Just days after her death, Maya Angelou disappeared from outside an Orchard Street corner store—then reappeared to “wake up” and inspire the Dixwell neighborhood.
The appearance took place Monday at the corner of Orchard and Henry Streets, where graffiti artists Dooley-o Jackson and Alberto Colon painted a mural on the side of the Orchard Street Market.
For the past 10 years, the wall featured a mural including a quotation by Angelou. Jackson had planned to wipe out the words to make way for a new mural memorializing Abdul Rawas, the clerk who was killed during a robbery at the market in January 2013.
“You may write me down in history with your bitter, twisted lies,” the Angelou quotation reads. “You may trod me in the very dirt. But still, like dust, we rise.”
In a True Vote survey, 90 percent of Independent readers called for preserving the quotation in some form.
“I read the survey,” said Colon (pictured). “That put the pressure on” to keep Angelou’s quotation. People in the neighborhood agreed, Colon said. “They spoke, and we just accepted it.”
Colon and Jackson are part of a group of artists called TSB, which stands for The Soul Brothers. They decided to not only keep Angelou’s words, but to add her portrait to the wall of the market that faces Henry Street. (They erased the quote, and plan to rewrite it, plus add another.)
They decided to paint the memorial for Rawas on a second wall, facing Orchard Street. The memorial will involve the words “Rest In Peace” and the dates of Rawas’ “sunset” and “sunrise.”
Rawas (pictured) was a kind man whom everybody liked, according to clerk Mohamed Ali.
The Soul Brothers plan to paint his mural on Friday. First, they got started on Maya Angelou.
Colon, who works full-time driving elderly and disabled New Haveners around town for MyRide, got interested in spray-painting as a kid growing up in the Hill neighborhood. He just won a competitive bid to paint a government-sanctioned piece under the I-91 overpass on Humphrey Street. Jackson is curating the installation.
To pay homage to Angelou, Colon found a photo of the poet on the web. He converted it into black and white and printed it out. He stenciled out the structure of her face in yellow paint on Sunday, then returned Monday to bring her face to life.
Colon worked on the Angelou portrait with gray, white and black spray-paint, while Jackson wrote his tag, Dooley-o, in bold yellow, red and green. The Soul Brothers have painted murals on over 20 walls in the Hill, Jackson said.
Their work aims to liven up urban streets without promoting guns or violence, he said.
Their painting drew a steady stream of exclamations and thumbs-up from people driving and walking through the busy intersection Monday afternoon.
“Is that Maya Angelou?” called out Zaria Sanders, who was walking past the store with fellow student Naomi Thorne on their way home from Hillhouse High School.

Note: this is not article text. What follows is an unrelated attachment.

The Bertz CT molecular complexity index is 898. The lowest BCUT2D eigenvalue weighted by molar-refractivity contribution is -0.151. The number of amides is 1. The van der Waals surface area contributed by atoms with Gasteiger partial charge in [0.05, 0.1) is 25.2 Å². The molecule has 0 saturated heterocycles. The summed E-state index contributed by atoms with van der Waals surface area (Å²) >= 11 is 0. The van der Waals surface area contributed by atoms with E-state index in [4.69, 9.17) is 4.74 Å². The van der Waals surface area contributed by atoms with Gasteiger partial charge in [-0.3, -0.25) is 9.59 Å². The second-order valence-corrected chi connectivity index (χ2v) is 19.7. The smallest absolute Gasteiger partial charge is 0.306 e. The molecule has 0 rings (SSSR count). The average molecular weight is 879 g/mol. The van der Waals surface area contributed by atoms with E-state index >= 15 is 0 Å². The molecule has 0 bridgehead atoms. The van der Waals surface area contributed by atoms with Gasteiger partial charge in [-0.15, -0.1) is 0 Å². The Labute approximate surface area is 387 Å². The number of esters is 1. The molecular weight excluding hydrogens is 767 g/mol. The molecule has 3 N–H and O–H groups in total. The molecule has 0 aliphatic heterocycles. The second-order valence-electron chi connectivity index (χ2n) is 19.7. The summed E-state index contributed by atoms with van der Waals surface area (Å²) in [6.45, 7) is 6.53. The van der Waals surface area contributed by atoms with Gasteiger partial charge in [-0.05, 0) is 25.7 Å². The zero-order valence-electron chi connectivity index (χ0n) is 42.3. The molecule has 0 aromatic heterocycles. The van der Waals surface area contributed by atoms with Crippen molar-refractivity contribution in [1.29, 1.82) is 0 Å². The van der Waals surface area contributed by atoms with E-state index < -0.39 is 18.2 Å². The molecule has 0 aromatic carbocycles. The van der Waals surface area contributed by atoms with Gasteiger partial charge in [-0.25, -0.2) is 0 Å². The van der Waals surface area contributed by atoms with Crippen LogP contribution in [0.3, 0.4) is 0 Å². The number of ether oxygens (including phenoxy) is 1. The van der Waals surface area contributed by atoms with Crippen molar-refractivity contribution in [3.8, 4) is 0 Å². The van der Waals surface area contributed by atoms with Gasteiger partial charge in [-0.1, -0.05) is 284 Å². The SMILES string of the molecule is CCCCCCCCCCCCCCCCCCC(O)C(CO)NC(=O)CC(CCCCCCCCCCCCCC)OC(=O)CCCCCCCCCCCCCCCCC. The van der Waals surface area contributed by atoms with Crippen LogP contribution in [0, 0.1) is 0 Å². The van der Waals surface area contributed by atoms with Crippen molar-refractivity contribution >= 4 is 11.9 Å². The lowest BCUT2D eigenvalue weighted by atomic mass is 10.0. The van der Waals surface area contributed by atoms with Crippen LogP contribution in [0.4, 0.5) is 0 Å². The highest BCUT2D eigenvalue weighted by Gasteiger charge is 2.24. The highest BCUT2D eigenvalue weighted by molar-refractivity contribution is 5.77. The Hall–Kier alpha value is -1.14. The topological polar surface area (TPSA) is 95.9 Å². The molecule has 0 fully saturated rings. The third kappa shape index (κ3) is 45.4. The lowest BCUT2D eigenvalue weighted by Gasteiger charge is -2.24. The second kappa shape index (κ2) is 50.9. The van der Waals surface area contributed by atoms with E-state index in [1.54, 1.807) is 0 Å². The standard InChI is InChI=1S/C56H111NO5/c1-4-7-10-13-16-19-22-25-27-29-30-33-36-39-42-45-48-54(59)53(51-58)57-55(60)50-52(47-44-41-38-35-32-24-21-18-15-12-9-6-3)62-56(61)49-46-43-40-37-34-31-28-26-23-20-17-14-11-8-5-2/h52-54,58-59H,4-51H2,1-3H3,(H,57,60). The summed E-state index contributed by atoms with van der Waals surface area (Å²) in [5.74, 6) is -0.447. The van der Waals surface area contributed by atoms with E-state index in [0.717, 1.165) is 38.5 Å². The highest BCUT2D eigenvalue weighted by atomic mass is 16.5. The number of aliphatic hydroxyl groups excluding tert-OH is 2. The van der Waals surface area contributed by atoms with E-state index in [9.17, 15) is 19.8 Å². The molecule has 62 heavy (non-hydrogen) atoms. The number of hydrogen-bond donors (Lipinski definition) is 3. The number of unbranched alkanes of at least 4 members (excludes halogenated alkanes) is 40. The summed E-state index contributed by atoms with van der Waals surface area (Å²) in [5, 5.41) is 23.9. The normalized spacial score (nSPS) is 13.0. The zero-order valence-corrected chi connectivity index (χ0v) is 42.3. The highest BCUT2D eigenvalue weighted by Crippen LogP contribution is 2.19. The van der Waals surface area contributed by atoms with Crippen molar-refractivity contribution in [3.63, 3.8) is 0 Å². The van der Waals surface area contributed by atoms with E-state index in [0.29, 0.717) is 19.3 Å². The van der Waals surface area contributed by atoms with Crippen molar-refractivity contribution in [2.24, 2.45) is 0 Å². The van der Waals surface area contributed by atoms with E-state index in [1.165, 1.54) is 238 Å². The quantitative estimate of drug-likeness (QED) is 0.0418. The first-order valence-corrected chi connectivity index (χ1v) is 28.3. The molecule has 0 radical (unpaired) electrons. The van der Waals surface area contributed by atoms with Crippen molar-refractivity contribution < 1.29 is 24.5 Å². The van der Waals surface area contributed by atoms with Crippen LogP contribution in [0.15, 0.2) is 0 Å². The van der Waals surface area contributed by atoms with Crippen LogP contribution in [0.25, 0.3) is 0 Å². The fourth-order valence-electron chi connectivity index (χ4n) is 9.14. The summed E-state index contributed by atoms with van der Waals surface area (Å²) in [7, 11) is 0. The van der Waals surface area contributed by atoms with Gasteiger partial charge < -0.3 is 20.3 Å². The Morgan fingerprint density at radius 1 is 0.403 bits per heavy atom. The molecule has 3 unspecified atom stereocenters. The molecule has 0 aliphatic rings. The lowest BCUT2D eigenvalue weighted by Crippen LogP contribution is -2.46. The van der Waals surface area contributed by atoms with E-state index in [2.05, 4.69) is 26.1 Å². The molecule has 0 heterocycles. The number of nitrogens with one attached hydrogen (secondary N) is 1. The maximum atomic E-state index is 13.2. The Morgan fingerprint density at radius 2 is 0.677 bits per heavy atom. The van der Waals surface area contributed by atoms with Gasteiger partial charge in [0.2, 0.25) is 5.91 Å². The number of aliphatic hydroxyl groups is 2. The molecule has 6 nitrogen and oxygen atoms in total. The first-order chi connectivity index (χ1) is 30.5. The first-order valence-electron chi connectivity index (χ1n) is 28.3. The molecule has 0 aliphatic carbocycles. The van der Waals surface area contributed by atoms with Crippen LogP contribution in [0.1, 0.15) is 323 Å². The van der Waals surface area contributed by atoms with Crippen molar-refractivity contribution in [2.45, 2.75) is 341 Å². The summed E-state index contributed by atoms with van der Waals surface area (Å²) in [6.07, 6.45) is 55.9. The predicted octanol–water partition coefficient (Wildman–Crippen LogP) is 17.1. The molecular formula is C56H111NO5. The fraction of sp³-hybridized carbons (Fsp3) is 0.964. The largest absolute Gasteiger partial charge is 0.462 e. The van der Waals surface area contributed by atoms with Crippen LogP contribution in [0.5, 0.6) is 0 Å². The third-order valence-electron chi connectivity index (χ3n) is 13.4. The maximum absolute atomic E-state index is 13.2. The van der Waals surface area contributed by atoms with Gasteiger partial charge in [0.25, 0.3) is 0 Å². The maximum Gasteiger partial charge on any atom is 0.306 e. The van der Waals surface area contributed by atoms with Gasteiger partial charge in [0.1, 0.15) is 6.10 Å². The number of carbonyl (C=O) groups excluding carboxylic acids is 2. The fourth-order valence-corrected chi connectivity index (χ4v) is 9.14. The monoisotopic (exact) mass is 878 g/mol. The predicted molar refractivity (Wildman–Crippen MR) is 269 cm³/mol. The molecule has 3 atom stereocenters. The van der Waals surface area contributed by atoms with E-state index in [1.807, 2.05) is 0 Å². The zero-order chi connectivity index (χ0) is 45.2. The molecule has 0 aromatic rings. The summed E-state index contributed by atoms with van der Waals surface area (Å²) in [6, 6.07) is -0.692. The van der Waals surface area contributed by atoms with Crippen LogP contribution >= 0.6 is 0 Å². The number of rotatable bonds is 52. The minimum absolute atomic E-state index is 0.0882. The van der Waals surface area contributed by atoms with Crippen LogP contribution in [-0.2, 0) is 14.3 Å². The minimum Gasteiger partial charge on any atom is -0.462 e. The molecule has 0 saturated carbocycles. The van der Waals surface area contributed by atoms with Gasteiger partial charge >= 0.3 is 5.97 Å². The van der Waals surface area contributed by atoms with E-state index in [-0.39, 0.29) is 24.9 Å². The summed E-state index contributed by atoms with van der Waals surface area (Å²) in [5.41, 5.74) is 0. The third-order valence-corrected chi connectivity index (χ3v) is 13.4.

“She’s a very inspirational person,” Naomi said.
Zaria, a sophomore, said she had read an Angelou poem in school, but she couldn’t remember which one. She took out her cell phone and searched the web.
She announced that her favorite Angelou poem is “Still I Rise.”
She read it on her phone and summarized the message: “What happens to you, you could always overcome it.”
Lawrence Andrews, 62, who lives near the market, poked his head around the corner to check it out.
“That’s beauty!” he declared.
He said he didn’t know much about Angelou until she died. Then he watched an Oprah special and learned that the African-American writer had a “relentless work ethic” and deferred to her mother’s wisdom.
“We live in a brutal,” “murderous” time, he said, where people kill each other in the streets, don’t hold down steady jobs, and don’t respect their elders. Neighborhood kids could learn from her example, he said.
Johanna Davis, whose sister-in-law runs a boxing gym across the street, snapped photos on her cell phone of the work in progress.
“This is a monumental piece,” she declared. “You should walk by and be inspired.”
Mohamed Ali, a Syrian-born clerk with a master’s in political science, emerged from the store to admire the work. He said he isn’t familiar with Angelou’s work, but he declared the portrait “amazing.” He rewarded the artists with little bottles of Welch’s orange pineapple apple juice.
Around 2:45 p.m., Robert Smith (pictured at the top of this story), 55, pedaled past the painting on a black bicycle, hauling a heavy lawn-mower and some hedge-trimming tools in his right hand as he held onto the bike with the other. He said he had just dragged the lawnmower all the way from Ramsdell Street, where he had been doing a landscaping job three miles away. He said his truck broke down and he couldn’t afford to lose the work. He wheeled up his equipment next to the market and peered over at Colon’s work.
He didn’t recognize the face at first: “Is it Tiger Woods?”
Then he learned it was a portrait of Angelou, who had just passed away.
“It should make people wake up and realize that one day we are all going to leave here,” he said. “We’ve got to be an example.”